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Drug overdose deaths grew by almost 30 percent in 2020July 15, 2021:
Fentanyl- and methamphetamine-type drugs surged roughly 50 percent in 12 months
Drug overdose deaths surged in the United States during the first year of the COVID-19 pandemic, increasing nearly 30 percent in just 12 months. Provisional data recently published by the U.S. Centers for Disease Control and Prevention (CDC) show that more than 92,000 people died of drug overdoses in 2020—surpassing records yet again.1
The growth was widespread throughout the country, with only two states (New Hampshire and South Dakota) spared from the jump in drug overdose deaths. Conversely, some states saw their death rates increase more than 50 percent, including Kentucky, South Carolina, Vermont, and West Virginia.
Much of the growth in drug overdose deaths was driven by synthetic opioids such as fentanyl, which increased more than 50 percent from 2019 to 2020 (see Figure 1). Fentanyl has become a key product for international drug traffickers, often finding its way as an adulterant in other drugs like heroin and cocaine, and even as an ingredient in counterfeits of common opioid prescription pills such as Oxycontin. The emergence of fentanyl in the U.S. illicit drug trade is a newer phenomenon beginning in the past decade, and it has recently spread from eastern states to increasingly affect states in the western half of the country as well.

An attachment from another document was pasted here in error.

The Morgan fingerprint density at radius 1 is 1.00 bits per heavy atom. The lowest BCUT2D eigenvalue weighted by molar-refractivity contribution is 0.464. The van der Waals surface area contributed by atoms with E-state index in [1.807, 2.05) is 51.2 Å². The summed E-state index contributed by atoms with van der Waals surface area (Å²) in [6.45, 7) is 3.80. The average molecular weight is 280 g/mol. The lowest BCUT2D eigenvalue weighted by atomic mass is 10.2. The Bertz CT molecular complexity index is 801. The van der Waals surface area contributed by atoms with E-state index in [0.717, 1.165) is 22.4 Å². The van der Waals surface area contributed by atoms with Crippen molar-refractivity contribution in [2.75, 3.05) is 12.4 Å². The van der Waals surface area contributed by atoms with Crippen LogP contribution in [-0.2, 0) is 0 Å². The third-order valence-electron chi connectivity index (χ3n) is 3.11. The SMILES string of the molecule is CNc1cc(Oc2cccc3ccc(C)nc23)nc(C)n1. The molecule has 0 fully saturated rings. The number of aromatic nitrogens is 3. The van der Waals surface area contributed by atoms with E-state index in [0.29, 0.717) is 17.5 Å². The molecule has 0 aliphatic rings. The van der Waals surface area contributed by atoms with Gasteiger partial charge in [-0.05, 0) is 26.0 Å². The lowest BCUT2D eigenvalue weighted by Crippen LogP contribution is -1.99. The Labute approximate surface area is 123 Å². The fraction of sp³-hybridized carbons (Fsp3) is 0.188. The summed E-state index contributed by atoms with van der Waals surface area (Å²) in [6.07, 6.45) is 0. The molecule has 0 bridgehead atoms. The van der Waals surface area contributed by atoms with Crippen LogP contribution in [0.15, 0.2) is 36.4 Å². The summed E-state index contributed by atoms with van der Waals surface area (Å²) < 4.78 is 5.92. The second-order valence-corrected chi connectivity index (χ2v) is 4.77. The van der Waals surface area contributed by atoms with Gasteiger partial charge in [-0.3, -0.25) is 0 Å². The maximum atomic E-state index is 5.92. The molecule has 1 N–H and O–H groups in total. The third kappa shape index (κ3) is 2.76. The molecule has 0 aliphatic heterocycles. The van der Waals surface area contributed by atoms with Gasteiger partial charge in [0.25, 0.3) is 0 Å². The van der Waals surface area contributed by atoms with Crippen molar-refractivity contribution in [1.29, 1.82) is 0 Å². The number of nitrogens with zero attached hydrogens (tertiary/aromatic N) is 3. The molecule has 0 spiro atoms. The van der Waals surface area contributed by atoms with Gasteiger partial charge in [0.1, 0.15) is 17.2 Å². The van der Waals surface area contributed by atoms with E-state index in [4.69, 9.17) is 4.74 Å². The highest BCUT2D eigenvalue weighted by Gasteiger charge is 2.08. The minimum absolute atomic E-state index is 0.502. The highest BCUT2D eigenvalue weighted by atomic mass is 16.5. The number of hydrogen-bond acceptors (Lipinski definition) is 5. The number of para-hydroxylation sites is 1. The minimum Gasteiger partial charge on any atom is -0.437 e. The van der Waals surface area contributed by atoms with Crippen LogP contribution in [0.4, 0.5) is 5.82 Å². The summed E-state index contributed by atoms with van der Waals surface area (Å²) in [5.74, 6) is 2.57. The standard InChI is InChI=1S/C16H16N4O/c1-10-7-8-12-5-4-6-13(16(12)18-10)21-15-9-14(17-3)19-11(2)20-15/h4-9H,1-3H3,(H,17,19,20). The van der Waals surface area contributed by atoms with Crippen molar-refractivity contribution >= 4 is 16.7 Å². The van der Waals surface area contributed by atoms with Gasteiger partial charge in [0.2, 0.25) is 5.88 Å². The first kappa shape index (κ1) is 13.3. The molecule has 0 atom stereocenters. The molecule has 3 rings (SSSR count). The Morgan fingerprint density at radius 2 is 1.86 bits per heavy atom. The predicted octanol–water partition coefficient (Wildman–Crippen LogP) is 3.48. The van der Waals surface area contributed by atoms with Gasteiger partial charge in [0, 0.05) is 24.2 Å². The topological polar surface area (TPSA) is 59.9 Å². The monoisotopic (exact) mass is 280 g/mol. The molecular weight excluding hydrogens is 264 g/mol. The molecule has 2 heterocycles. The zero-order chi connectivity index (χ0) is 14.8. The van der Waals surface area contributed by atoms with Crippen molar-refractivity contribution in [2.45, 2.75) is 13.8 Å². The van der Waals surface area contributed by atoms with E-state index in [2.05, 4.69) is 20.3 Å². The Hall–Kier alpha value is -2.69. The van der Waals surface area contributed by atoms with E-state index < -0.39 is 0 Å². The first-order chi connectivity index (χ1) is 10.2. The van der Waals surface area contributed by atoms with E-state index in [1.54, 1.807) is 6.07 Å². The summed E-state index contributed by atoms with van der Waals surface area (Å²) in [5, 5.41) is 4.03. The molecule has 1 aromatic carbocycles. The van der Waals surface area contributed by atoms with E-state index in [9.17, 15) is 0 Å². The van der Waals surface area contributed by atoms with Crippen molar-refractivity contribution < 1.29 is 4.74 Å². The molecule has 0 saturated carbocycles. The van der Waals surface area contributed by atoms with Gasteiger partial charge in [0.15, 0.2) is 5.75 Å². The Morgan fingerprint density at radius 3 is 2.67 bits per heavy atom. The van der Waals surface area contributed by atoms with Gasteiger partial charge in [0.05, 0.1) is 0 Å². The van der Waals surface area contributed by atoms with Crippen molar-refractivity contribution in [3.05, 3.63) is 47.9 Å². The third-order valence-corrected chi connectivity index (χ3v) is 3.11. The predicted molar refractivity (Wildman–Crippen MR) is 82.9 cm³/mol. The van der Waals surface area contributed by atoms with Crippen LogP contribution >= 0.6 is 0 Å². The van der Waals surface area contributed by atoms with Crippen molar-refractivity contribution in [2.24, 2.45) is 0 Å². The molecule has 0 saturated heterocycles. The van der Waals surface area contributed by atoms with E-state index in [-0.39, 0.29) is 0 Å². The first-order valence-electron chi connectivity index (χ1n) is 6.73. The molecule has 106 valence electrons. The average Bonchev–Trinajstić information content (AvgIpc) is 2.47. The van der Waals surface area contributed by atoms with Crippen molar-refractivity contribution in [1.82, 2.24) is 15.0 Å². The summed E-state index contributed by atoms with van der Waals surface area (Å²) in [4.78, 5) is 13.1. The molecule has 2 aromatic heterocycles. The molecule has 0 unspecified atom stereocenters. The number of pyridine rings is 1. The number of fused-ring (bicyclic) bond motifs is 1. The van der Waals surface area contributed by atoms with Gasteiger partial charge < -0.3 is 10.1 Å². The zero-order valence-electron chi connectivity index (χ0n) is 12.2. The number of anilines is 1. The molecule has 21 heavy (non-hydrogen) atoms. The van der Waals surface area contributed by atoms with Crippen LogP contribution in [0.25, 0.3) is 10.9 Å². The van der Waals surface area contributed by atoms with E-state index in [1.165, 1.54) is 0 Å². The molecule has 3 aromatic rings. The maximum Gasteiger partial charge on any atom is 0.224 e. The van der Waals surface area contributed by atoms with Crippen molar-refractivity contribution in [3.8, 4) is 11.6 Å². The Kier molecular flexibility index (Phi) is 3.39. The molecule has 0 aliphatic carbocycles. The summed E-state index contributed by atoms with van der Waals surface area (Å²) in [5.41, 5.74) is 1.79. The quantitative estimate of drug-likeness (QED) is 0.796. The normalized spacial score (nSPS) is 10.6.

A family of drugs called “psychostimulants”—mostly methamphetamine—also drove a large increase in deaths in 2020, up nearly 50 percent since 2019. Deaths involving methamphetamine and other psychostimulants have grown dramatically in the past few years. The increased death toll involving psychostimulants is likely caused by two factors: First, the methamphetamine trafficked in the U.S. today is generally much more potent than methamphetamine sold in the past, raising the potential risk of overdoses caused by methamphetamine. Second, methamphetamine today is often contaminated with, or used alongside, synthetic opioids, raising the risk of an overdose involving the use of multiple drugs simultaneously.
Of the main drugs involved in overdoses2, only heroin was associated with a decline in deaths during 2020—falling by less than 10 percent since 2019. Meanwhile, overdose deaths involving prescription opioids increased more than 20 percent, reversing a trend of relatively stable or even declining death rates over several years. Cocaine overdose deaths similarly increased by more than 20 percent in 2020.
1 National Center for Health Statistics (NCHS). (2021, July 14). Vital Statistics Rapid Release: Provisional Drug Overdose Death Counts [Data set]. Centers for Disease Control and Prevention (CDC). https://www.cdc.gov/nchs/nvss/vsrr/drug-overdose-data.htm
2 The drug overdose death categories presented in the CDC data include: heroin, natural opioid analgesics (e.g., morphine and codeine) and semisynthetic opioids (e.g., oxycodone and hydrocodone), synthetic opioids such as methadone and synthetic opioids other than methadone (e.g., fentanyl and tramadol), cocaine, and psychostimulants.